### Electromagnetic Induction (A2)

Np = number of turns in the primary coil
Ns = number of turns in the secondary coil
Es/ Ep = Ns/ Np
Vs/ Vp  = Ns/ Np

Case I
If Ns >Np
Then, Vs > Vp
i.e. the voltage increases and the transformer is called step up transformer.

Case II
If Ns < Np
Then, Vs < Vp
i.e. the voltage decreases and the transformer is called step down transformer.

If the transformer is 100 % efficient
Input Power= Output Power
Vp* Ip = Vs* Is
Vs/ Vp  = Ip/ Is
Therefore, Vs/Vp = Ns/ Np = Ip/ Is

Transformer’s Energy loses: Although transformers are very efficient devices small energy losses do occur in them due to the four main causes
1. Resistance of the windings:
The copper wire used for the windings has resistance and so heat losses occur. These are minimized by using thick wire.
1. Hysteresis
The magnetization of the core is repeatedly reversed by the alternating magnetic field. The resulting expenditure of energy in the core appears as heat. It can be minimized by using a magnetic material which has a low hysteresis loss.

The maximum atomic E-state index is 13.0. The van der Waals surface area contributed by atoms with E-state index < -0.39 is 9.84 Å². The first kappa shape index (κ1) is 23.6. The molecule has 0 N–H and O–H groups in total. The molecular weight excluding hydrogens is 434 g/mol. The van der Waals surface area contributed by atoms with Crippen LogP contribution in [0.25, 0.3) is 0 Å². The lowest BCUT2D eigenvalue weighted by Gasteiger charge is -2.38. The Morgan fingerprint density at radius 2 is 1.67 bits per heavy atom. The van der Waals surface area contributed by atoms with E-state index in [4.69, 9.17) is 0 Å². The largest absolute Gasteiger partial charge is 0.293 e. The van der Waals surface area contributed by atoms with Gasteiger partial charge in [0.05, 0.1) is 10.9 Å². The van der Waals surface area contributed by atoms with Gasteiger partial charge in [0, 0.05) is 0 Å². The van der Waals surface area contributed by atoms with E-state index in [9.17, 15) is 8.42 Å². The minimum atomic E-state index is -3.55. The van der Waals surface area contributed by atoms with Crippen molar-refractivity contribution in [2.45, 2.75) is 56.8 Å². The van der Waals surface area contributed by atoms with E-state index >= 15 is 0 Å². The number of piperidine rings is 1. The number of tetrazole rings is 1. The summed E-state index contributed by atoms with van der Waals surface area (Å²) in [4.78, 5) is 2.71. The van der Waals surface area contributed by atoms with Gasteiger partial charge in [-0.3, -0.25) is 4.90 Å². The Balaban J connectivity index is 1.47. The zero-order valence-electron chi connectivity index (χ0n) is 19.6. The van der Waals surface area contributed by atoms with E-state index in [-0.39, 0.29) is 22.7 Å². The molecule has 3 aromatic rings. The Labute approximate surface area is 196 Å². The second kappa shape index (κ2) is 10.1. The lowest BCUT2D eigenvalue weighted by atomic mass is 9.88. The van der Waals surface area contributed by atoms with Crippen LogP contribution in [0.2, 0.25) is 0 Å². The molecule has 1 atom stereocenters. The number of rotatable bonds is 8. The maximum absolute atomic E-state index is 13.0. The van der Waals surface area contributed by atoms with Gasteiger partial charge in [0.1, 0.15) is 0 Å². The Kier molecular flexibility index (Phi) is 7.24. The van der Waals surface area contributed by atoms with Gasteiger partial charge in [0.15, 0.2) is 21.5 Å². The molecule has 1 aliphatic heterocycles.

1. Edd current
The alternating magnetic flux induces Edd currents in the iron core and causes heating. The effect is reduced by having a laminated core.
1. Flux leakage
The flux due to the primary may not all links the secondary coil if the core is badly designed or has air gas in it. Very large transformers have to be oil cooled to prevent over heating.

The supply to the primary coil must be A.C. not D.C. Explain why?

The magnetic flux in the core must be changing to induce an e.m.f. in the secondary coil, which is possible in case of alternating current. If D.C. is used no flux change takes place and hence no induction will take place.
For constant input power the output current must decrease if the output voltage increases.